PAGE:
We pull up the stop sign. Car looks both directions. Makes the right hand turn. Just drives. And then all of a sudden, there's a pedestrian crossing the street. The car stops. So that the pedestrian crossed the street. The pedestrian, I don't know if I was going to set up on this, but the pedestrian waves. And then the car starts going again. Then it goes, then it pulls up, then it makes a left-hand turn. And then goes in front of Steve Jobs house. It's a nice house. It was just the house, though. I was detecting house. But it was a house. So stopped in front of Steve Jobs house. Then he has that house. And he doesn't. His wife does. He has next door. And then he had a, looks like three quarters of an acre for sale next door for $15 million. Then he goes back. But it drove all by itself. All the way. It took me to the stock somebody's house. It drove all by itself.

So what's going to happen is that I thought the idea had been that you're going to sell a lot of cars. So as a result of that, once they have those cars out there, you'll sell autonomous driving. And he said the other day that he's negotiating to sell autonomous driving for some other cars too. No one has to compute. No one has to date. And that's the long-term thing. If Tesla's everywhere, just like the Tesla charging. If they're making cars, if they're making cars, they make $7,000 in profit a car for a car that's selling for $35,000 minus the $7,500 credit. But you're timing. But just give me the timing. That's the whole game. Now. Now. It's now. People think it's forever. But listen to how much you're going to make. So they're making $7,000 in profit a car for a car that they sell for. Do I have time? How much time we got here? We're running short on time.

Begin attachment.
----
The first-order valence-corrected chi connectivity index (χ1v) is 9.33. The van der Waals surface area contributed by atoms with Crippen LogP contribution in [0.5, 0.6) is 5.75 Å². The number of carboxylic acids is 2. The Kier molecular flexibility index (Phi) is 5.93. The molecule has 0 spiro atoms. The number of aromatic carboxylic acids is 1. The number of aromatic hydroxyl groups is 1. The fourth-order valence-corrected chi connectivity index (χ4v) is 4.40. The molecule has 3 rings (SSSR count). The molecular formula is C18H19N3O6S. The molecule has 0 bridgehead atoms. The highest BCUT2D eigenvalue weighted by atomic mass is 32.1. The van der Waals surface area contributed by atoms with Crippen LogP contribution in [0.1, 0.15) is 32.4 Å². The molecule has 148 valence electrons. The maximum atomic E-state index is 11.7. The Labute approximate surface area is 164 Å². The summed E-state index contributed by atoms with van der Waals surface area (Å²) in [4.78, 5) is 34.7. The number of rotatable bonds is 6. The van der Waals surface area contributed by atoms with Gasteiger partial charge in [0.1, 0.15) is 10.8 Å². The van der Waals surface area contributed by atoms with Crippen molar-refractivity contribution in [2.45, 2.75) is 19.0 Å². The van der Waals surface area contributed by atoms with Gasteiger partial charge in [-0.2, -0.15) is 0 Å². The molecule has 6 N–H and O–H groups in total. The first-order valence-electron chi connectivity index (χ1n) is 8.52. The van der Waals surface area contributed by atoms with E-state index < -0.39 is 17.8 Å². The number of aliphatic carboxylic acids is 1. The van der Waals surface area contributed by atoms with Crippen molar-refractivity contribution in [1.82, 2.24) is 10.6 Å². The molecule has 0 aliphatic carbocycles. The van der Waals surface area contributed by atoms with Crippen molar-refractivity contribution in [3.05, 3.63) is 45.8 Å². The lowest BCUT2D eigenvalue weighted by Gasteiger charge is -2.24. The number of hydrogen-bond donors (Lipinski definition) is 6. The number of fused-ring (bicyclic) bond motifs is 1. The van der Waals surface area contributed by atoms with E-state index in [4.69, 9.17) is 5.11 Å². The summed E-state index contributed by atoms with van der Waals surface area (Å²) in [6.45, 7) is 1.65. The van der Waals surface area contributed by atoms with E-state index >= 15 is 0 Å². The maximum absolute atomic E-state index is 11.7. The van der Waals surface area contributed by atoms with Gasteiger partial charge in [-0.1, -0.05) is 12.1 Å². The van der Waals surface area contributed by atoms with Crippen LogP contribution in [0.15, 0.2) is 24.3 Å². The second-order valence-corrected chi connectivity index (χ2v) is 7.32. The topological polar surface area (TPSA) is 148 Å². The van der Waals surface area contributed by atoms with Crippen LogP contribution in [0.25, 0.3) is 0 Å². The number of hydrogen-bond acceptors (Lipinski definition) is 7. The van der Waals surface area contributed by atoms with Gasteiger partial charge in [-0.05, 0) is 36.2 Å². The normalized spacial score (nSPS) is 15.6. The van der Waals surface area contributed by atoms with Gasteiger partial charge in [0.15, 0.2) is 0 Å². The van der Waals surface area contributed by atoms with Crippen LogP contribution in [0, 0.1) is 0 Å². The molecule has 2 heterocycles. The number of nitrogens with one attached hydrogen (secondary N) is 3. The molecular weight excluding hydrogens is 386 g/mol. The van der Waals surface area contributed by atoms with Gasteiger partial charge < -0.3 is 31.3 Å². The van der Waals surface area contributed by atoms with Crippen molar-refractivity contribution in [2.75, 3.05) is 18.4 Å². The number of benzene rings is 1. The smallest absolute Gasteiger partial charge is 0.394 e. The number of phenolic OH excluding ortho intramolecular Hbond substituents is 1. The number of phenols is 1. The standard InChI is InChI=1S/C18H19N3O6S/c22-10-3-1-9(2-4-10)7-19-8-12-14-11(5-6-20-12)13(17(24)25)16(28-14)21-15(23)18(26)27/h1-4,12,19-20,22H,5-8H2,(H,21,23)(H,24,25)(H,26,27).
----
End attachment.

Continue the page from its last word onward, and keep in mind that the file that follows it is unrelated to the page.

We've got about four minutes a time. When I say now, you believe on August 8th. They're going to make that they're going to announce robot taxis that will be available now. For $20,000, well, they're going to talk about it in August. Oh, eight. Oh, eight. $20,000 car. They're going to make $40,000 or $50,000 a car a year. And if they have a million cars, too many cars, five million, they're going to make hundreds of cars. I believe that's the promise of the company. And I think it's amazing.

The reason I'm asking the question about this timing is I think there's a view that those vehicles are not comparable yet to what we are or the other guys are doing. And by the way, those guys can't even do it in some cities, most cities. You will be amazed at how quickly they come. I mean, maybe it's not this moment in robo, but it certainly is Roman, this moment in autonomous. And for the government approval that would come with that? Well, it takes a while for all those things to happen. Two or three years for everything. But that's, you're going to make hundreds of millions of dollars a year on that business. Hundreds of billions, not including the batteries, not including the E.A.I., not including, you know, robots, robots. I'm really glad it stopped for that pedestrian. I mean, that was big when you told me it did that because it did. Now, if it hadn't, that'd be a problem. Ron, right? I mean, you were surprised to stop for the, yeah, I was, I was. Did you have your foot on the break covering? Nothing. Nothing. So you're a total believer. I'm sitting next to the guy. And it's just driving. Oh, okay. I was, I got to give a couple minutes to space. No, no.